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To change behavior or not?

Opportunities for people on the Autism Spectrum and Acceptance of Differences




A central slogan of the neurodiversity movement is the emphasis on strengths and the acceptance of differences of those affected with autism, ADHD or other neurological deviations. Due to divergent neural pathways, representatives of the movement call for the environment to be adapted to the individual instead of the individual adapting to the environment. For example, Greta Thunberg, as a person affected by hearing sensitivity, points out that people should wave instead of clap at events. A radical group of "neurological minorities" even questions that individuals with autism require therapeutic intervention. However, this prevents developmental opportunities and fails to address mental health issues for those who suffer from themselves or have significant limitations (Baron-Cohen, 2017). This is true for high functioning individuals who want to change their stress level, their anxiety, their depression, school or work issues. Of course, communities, schools, and workplaces should be considerate of problems of affected individuals; on the other hand, it must be kept in mind that individuals with autism can also adapt and are entitled to special help. In addition, therapy needs of parents and siblings of children and adolescents on the lower end of the autism spectrum need to be heard.






The emphasis on the strengths of people on the autism spectrum and the desire to adapt the environment to the individual is understandable. It is important to point out the positive characteristics of the so-called "Aspies" (Baumer & Früh, 2021). On the other hand, a radical rejection of therapy and behavioral change has significant negative consequences for parents and affected individuals. Especially parents with children at the lower end of the spectrum or severe behavior challenges need targeted help that goes beyond acceptance and environmental change. Instead of extreme polarization, opportunities of affected individuals and rights of their families at both ends of the autism spectrum should be considered.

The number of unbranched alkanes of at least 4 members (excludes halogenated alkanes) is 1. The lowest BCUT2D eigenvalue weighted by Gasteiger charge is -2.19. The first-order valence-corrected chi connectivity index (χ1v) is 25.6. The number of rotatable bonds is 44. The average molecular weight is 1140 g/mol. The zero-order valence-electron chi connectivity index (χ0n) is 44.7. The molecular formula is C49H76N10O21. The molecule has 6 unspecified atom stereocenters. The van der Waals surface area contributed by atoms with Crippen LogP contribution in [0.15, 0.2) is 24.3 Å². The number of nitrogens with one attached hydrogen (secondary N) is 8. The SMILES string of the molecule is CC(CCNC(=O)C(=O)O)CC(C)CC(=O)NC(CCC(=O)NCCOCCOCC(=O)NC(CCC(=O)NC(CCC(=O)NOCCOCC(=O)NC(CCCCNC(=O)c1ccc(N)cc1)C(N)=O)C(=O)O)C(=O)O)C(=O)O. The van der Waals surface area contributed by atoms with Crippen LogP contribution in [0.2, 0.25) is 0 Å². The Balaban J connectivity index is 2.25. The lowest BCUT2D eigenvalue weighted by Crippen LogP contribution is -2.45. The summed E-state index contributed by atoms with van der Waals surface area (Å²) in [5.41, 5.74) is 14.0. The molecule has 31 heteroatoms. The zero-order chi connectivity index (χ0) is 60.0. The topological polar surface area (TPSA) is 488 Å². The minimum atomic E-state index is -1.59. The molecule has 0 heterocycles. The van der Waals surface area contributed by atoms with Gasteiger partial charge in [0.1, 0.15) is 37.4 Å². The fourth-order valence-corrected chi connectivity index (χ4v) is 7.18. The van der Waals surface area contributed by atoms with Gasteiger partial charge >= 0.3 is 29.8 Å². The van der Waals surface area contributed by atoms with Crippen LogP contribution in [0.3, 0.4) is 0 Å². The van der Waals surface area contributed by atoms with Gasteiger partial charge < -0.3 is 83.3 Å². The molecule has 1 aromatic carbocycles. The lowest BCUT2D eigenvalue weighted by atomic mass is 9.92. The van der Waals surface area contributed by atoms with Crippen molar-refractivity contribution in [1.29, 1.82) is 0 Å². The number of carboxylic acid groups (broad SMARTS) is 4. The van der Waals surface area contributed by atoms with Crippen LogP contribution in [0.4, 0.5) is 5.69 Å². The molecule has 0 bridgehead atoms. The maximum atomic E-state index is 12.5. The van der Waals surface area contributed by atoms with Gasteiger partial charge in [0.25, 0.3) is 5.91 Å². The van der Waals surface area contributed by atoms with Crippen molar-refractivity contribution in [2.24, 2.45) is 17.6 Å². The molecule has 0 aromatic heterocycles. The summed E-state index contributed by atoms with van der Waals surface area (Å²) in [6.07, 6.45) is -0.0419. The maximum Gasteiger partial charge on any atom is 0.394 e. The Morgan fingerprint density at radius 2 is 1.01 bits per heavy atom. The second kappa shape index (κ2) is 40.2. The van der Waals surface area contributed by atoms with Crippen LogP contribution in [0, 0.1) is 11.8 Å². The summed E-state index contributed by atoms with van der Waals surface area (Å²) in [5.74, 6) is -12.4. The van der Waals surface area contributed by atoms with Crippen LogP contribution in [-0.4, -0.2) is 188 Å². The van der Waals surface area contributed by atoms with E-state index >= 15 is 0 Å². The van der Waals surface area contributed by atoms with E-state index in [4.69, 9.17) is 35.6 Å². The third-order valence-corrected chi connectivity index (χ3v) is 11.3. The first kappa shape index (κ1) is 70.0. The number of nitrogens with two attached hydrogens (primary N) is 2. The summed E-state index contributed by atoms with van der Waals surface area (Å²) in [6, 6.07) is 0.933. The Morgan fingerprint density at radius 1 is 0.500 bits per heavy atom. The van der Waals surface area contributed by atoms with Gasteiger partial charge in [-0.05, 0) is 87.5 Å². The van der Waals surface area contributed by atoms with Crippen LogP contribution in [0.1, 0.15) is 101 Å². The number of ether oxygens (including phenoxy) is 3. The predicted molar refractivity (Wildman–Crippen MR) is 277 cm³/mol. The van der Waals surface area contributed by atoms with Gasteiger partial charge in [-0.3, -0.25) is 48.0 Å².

Extreme representatives of the movement have presented the personality of the individual with autism as unchangeable and rigorously rejected changes in behavior through therapy. In general, it remains open what is understood by personality and which behaviors are regarded as unchangeable components. In addition, the question arises what does unchangeability of behavior mean for the long-term chances or goals of those affected on both ends of the autism spectrum? What does the demand for acceptance mean for the families and the social environment of the affected person?


  • For example, should a non-verbal child who is contentedly twirling a grass in a meadow be "conformed to the norms of society" through therapy? (Comment of a blogger against ABA).

  • Should we just wait and see if the child who doesn't speak a word at age five suddenly starts talking like a waterfall after all, or are we missing a critical language period by starting therapy even later?

  • "Is there anything you can do to stop him from grabbing his crotch all the time?" the seven-year-old brother of the non-verbal teen with ASD whispered to me in shame?"

  • What about the troubled eight-year-old who spends most of her school time under the radiator of the class, rather than benefiting from the lessons and his peers?

  • Should a strategy be developed when the high schooler repeatedly approaches the kissing couples in the schoolyard proclaiming loudly, "I'm the love master - can I help you?"

  • Parents are often under ongoing stress, as in this example: "My 30-year-old son answers with only three utterances, "yes," "no," and "I don't know," and hasn't left the house in six years. What can we do?"

  • This statement from a mother shows that tolerance has limits: "I often lock myself in the bathroom because I can't stand my (adult) daughter's constant tantrums. Do you have any advice?"

  • Those involved also often struggle with years of insecurity, anxiety, depression and isolation. "Why am I so uncomfortable around people and shunned by my peers?"

  • What about the decision by facility staff to tolerate the refusal of personal hygiene for an adult with ASD during the week, leaving parents to take over on the weekends?

  • And what about the minor abnormalities such as certain communication patterns, monologues, constant topics, "sticking" to adults, laughing for no apparent reason, jokes that no one understands, etc.?


The list of the above challenges or personal idiosyncrasies of those directly affected, as well as the impact on their families, teachers, classmates, or instructors, could be significantly extended; but which examples require tolerance and understanding and which demand for a change in the affected person's behavior?